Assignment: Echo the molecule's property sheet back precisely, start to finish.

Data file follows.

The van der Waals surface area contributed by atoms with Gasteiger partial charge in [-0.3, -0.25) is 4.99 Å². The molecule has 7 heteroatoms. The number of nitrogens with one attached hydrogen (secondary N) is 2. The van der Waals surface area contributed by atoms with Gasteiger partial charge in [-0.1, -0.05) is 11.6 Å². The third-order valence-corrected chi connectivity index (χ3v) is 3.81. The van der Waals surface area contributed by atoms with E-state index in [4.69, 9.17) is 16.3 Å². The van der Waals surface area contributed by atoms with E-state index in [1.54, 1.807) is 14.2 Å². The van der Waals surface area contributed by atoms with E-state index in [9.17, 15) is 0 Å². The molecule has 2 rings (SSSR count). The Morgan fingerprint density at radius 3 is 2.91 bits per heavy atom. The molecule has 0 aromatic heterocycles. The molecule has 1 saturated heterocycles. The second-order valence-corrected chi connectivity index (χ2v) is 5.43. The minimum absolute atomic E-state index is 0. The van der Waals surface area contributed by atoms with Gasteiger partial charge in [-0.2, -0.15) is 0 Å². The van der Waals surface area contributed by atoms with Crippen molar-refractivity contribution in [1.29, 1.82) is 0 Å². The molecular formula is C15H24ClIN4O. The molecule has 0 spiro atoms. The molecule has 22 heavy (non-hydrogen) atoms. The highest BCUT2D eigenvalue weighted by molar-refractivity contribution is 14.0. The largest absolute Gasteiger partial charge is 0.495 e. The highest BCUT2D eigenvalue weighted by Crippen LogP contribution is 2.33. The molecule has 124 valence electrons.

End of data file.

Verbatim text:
The van der Waals surface area contributed by atoms with Gasteiger partial charge in [-0.3, -0.25) is 4.99 Å². The molecule has 7 heteroatoms. The number of nitrogens with one attached hydrogen (secondary N) is 2. The van der Waals surface area contributed by atoms with Gasteiger partial charge in [-0.1, -0.05) is 11.6 Å². The third-order valence-corrected chi connectivity index (χ3v) is 3.81. The van der Waals surface area contributed by atoms with E-state index in [4.69, 9.17) is 16.3 Å². The van der Waals surface area contributed by atoms with E-state index in [1.54, 1.807) is 14.2 Å². The van der Waals surface area contributed by atoms with E-state index in [9.17, 15) is 0 Å². The molecule has 2 rings (SSSR count). The Morgan fingerprint density at radius 3 is 2.91 bits per heavy atom. The molecule has 0 aromatic heterocycles. The molecule has 1 saturated heterocycles. The second-order valence-corrected chi connectivity index (χ2v) is 5.43. The minimum absolute atomic E-state index is 0. The van der Waals surface area contributed by atoms with Gasteiger partial charge in [-0.2, -0.15) is 0 Å². The van der Waals surface area contributed by atoms with Crippen molar-refractivity contribution in [1.29, 1.82) is 0 Å². The molecular formula is C15H24ClIN4O. The molecule has 0 spiro atoms. The molecule has 22 heavy (non-hydrogen) atoms. The highest BCUT2D eigenvalue weighted by molar-refractivity contribution is 14.0. The largest absolute Gasteiger partial charge is 0.495 e. The highest BCUT2D eigenvalue weighted by Crippen LogP contribution is 2.33. The molecule has 124 valence electrons.